I see young foals licking and chewing when they approach some of the older horses in the herd (certainly not all – it’s the aggressive ones they feel a need to placate), but don’t see this from horses after they reach a year or two of maturity. Of course, one of my rules for permanent tenants here is that they get with the program – and part of that includes getting along with the gang. So, if a new member decides to be unnecessarily violent and the herd isn’t able to force a behaviorial correction, this critter is the last to be brought in from the paddock and the last to go out. If that doesn’t send the message and they continue to harass unnecessarily, they’re provided walking papers. It’s a rare equine that doesn’t get the message and come around quickly between the herd help and the human ‘alpha’ component.

Dominating trainers will sometimes prevail

Granted, some seem to go too far in the horse consciousness mantra, but those who continue to see violence, pain and domination as a good way to create willing and effective equine performers hit the other extreme. There’s a big difference between standing your ground and getting a horse to comply through fear, pain or immobilization.

Sadly, some who see horses as an animal to be conquered and beaten into submission are successful equine professionals. Some horses will succumb to mean handling and go on to be standout performers. Of course, this begs the question, how special could they have been if handled with kindness and understanding?

Do you click to deliver equine treats?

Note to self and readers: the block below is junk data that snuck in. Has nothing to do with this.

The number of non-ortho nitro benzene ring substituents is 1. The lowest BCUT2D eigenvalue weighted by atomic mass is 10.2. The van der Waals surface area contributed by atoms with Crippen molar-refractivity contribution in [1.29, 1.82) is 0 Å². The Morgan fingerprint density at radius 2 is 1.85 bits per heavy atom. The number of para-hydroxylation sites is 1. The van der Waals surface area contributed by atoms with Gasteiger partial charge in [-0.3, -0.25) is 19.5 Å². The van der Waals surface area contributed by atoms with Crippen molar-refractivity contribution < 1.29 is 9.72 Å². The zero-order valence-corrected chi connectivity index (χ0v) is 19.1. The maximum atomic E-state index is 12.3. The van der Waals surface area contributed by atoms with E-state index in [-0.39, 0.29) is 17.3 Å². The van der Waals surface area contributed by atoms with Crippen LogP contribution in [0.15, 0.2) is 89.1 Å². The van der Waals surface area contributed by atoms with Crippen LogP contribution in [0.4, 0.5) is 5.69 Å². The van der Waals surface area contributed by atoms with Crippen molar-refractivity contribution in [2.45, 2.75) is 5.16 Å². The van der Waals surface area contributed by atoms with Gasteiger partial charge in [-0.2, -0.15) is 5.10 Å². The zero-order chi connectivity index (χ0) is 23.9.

Few horses wag their tails in anticipation of a food reward. Most will, however, learn to do your bidding once conditioned to expect a treat for a trick. Sure, this provides a quick and easy way to ‘train’ your horse to ‘perform,’ but at what cost?

Domesticated dogs seem to relish the idea of begging for food, but horses tend to prefer to choose to bond with a human that offers some understanding and allows the horse to decide they’ve earned respect. Personally, I’ve found there’s few greater rewards than those that come from allowing a horse to be heard and understood in a way that makes them part of the conversation and associated training decisions. I’m not suggesting letting the horse walk all over you (far from it – few horses respect a push-over, let alone one who defers the decision making to the horse due to fear), but, instead, an approach where the human is steadfast, yet observant enough to respond to what the horse is trying to tell him. Sometimes, with the more challenging cases, the message may be ‘I’ve been taught to hate humans and want to hurt you,’ but even with those extreme scenarios, treats and clicks may gain compliance, but they won’t create a partnership that’s reciprocal. You need to decide if you want to ‘break’ a horse or ‘find’ him.

Do you want to really hear your horse?